The half adder has hundreds of components supporting its groups of valves and therefore LEO in total was constructed using tens of thousands of these ‘passive’ electronic components.
Look carefully at the underneath of the LEO I half adder. Although organised in construction, it is clear that each basic component has been added to the circuit by human hand and individually. This method of construction was time-consuming and subject to error either in making a mistake with where a connection is to be made or not making a ‘soldered’ connection of good enough quality to enable the electrical energy to flow consistently over time. Curiously this is reflected in the virtual version of the half adder where each virtual component had to be ‘placed’ to best represent the real device.
Every electronic component used had a value that in fact was a range of acceptable values (tolerance). Manufacturing techniques and cost could limit the ability to predict where in a range, the values would settle for one device compared to another. During use these component values would often ‘drift’, caused by factors such as age, temperature and even what other component was close by. The cumulative drift of a complex group of electronics would present enormous challenges to engineers to maintain the digital function of the unit in question.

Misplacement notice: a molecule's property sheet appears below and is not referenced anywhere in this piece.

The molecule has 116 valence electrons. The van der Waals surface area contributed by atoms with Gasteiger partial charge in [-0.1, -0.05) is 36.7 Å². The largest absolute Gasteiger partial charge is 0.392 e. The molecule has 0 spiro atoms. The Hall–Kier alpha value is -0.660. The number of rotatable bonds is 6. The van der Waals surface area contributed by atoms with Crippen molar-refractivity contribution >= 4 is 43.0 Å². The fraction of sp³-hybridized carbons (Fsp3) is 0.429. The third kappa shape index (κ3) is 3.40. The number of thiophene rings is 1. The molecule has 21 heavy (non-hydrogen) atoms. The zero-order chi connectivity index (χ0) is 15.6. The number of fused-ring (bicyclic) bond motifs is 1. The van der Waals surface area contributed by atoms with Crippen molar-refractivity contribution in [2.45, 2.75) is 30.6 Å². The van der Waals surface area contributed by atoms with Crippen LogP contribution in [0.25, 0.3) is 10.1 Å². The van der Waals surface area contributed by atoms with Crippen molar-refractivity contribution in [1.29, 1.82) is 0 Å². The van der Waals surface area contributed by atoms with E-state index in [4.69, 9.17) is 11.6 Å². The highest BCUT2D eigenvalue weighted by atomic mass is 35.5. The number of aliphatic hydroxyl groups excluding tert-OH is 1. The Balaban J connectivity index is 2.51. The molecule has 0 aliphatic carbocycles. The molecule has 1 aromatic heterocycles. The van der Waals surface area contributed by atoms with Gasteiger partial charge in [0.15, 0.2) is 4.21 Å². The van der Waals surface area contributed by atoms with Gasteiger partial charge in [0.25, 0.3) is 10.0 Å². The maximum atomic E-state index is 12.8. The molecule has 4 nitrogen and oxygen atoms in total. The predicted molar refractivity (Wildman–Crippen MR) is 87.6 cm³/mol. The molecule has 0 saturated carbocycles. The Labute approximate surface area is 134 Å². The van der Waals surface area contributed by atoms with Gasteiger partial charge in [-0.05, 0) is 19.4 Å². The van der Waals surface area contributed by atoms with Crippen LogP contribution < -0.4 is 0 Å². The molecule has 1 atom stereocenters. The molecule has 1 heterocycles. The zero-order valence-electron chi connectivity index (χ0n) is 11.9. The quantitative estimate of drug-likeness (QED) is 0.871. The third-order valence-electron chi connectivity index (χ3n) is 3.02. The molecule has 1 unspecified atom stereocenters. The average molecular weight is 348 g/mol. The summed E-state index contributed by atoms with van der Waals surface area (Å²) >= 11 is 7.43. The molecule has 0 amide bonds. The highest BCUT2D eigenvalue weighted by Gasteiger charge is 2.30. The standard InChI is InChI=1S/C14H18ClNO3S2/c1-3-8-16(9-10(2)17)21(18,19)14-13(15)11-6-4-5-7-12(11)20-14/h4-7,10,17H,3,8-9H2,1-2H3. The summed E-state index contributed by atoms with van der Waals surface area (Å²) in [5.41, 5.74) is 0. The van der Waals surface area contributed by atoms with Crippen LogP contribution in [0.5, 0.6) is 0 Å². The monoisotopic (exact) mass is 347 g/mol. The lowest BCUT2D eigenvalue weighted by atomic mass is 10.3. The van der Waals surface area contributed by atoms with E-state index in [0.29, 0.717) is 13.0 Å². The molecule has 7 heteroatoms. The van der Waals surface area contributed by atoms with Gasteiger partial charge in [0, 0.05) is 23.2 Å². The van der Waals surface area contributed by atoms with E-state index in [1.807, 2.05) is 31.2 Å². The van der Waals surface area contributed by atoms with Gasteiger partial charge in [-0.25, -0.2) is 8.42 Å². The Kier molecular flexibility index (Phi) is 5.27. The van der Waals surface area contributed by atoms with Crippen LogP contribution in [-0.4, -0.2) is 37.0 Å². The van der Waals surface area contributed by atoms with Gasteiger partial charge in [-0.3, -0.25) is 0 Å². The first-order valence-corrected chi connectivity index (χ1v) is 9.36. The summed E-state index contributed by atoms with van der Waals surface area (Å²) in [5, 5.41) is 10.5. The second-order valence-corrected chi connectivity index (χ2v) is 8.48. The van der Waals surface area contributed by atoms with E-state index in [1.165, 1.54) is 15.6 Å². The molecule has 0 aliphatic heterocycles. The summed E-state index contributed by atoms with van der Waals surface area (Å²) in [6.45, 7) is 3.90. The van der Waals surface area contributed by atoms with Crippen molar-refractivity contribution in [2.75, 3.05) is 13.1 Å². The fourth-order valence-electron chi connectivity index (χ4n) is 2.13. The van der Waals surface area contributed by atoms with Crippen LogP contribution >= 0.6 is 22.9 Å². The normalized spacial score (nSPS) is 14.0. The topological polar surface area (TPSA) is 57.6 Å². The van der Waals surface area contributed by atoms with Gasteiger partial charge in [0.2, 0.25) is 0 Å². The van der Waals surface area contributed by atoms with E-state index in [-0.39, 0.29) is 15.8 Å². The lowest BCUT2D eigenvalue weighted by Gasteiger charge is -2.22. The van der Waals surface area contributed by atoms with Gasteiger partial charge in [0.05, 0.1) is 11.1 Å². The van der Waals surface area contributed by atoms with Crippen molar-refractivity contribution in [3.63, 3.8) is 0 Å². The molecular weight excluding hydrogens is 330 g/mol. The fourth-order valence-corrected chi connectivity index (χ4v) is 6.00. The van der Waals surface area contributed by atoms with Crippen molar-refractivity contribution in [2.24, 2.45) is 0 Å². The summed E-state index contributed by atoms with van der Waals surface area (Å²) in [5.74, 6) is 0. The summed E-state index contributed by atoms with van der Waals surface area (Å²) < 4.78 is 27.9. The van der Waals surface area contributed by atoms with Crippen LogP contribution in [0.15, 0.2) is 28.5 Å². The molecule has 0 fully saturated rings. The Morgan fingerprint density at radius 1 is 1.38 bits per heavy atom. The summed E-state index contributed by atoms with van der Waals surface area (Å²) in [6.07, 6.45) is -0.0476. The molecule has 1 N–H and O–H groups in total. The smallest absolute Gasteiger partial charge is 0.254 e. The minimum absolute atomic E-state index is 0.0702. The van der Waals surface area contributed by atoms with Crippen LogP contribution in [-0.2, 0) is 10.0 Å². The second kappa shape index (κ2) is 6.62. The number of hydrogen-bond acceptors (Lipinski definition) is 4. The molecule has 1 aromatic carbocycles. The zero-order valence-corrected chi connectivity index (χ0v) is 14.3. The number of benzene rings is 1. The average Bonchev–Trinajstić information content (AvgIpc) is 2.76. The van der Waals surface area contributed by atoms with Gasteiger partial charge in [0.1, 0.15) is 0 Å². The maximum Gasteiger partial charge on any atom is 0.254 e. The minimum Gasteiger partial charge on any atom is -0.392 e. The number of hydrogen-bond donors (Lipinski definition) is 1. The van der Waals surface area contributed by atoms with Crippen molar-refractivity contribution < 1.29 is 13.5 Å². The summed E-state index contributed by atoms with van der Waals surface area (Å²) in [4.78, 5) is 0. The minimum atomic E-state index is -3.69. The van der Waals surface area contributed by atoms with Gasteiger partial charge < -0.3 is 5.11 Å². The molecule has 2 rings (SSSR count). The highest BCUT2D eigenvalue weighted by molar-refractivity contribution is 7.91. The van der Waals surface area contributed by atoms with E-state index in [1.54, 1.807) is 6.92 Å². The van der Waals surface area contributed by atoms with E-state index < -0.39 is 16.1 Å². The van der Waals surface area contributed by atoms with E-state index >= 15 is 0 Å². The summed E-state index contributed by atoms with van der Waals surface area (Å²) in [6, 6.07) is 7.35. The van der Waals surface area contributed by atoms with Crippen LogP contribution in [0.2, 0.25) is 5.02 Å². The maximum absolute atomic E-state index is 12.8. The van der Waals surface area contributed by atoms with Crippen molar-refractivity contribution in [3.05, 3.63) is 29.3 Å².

Despite best efforts the ‘digital’ function of the unit of electronics was dependent upon the individual nature of the analogue components and their ‘real world’ construction. This inevitably would lead to unintended variation between two units and potential errors or failures that could be quite difficult to diagnose, identify and fix. This made the idea of the ‘standard’ unit difficult to realise as each unit was the outcome of hundreds of analogue influences.
Ultimately the thermionic valve will be replaced with the transistor and this has enabled the construction of units of electronics to be automated. Hugely increased component quality and the manufacture of units by machine, not by hand, has resulted in vastly improved consistency and reliability. Components have now been integrated into packages that are manufactured at sizes too small for the human eye and this has led us to the world of digital electronics that we have today.
We must remember however, that deep inside this digital device very tiny electronic components are grouped together to ‘perform’ digital functions. But they themselves are still analogue devices acting their part to mimic a digital function such as a logic gate in a computer.
The digital world is one that obeys the laws of logic - boolean logic. It really only exists in the minds of mathematicians because we live in an analogue world. We have become very good at grouping analogue devices together to mimic a digital function with almost complete reliability and consistency. The task for the LEO engineers was to construct a machine in which a group of components could reliably act their digital parts. But when things went wrong, how could the LEO engineers avoid spending all their time tracking down the analogue faults that could make this digital dream unachievable? Building the digital out of the analogue was tough enough, keeping it there was a whole other story!
Posted by: Chris Monk